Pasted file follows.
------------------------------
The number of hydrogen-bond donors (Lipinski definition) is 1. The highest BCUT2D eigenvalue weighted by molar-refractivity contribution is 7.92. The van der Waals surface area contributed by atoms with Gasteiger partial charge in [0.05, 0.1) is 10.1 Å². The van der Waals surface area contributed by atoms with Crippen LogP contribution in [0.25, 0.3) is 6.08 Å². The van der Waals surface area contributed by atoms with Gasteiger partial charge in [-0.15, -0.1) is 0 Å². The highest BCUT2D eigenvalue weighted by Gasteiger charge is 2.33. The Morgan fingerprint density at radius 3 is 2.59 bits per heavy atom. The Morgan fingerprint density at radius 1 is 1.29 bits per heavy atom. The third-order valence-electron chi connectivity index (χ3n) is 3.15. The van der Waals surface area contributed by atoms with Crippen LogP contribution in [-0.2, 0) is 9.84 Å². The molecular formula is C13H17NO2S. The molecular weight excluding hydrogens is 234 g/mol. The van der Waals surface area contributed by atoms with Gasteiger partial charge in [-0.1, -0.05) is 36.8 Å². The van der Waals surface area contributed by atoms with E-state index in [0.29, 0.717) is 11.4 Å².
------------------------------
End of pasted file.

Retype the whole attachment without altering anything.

The number of hydrogen-bond donors (Lipinski definition) is 1. The highest BCUT2D eigenvalue weighted by molar-refractivity contribution is 7.92. The van der Waals surface area contributed by atoms with Gasteiger partial charge in [0.05, 0.1) is 10.1 Å². The van der Waals surface area contributed by atoms with Crippen LogP contribution in [0.25, 0.3) is 6.08 Å². The van der Waals surface area contributed by atoms with Gasteiger partial charge in [-0.15, -0.1) is 0 Å². The highest BCUT2D eigenvalue weighted by Gasteiger charge is 2.33. The Morgan fingerprint density at radius 3 is 2.59 bits per heavy atom. The Morgan fingerprint density at radius 1 is 1.29 bits per heavy atom. The third-order valence-electron chi connectivity index (χ3n) is 3.15. The van der Waals surface area contributed by atoms with Crippen LogP contribution in [-0.2, 0) is 9.84 Å². The molecular formula is C13H17NO2S. The molecular weight excluding hydrogens is 234 g/mol. The van der Waals surface area contributed by atoms with Gasteiger partial charge in [-0.1, -0.05) is 36.8 Å². The van der Waals surface area contributed by atoms with E-state index in [0.29, 0.717) is 11.4 Å².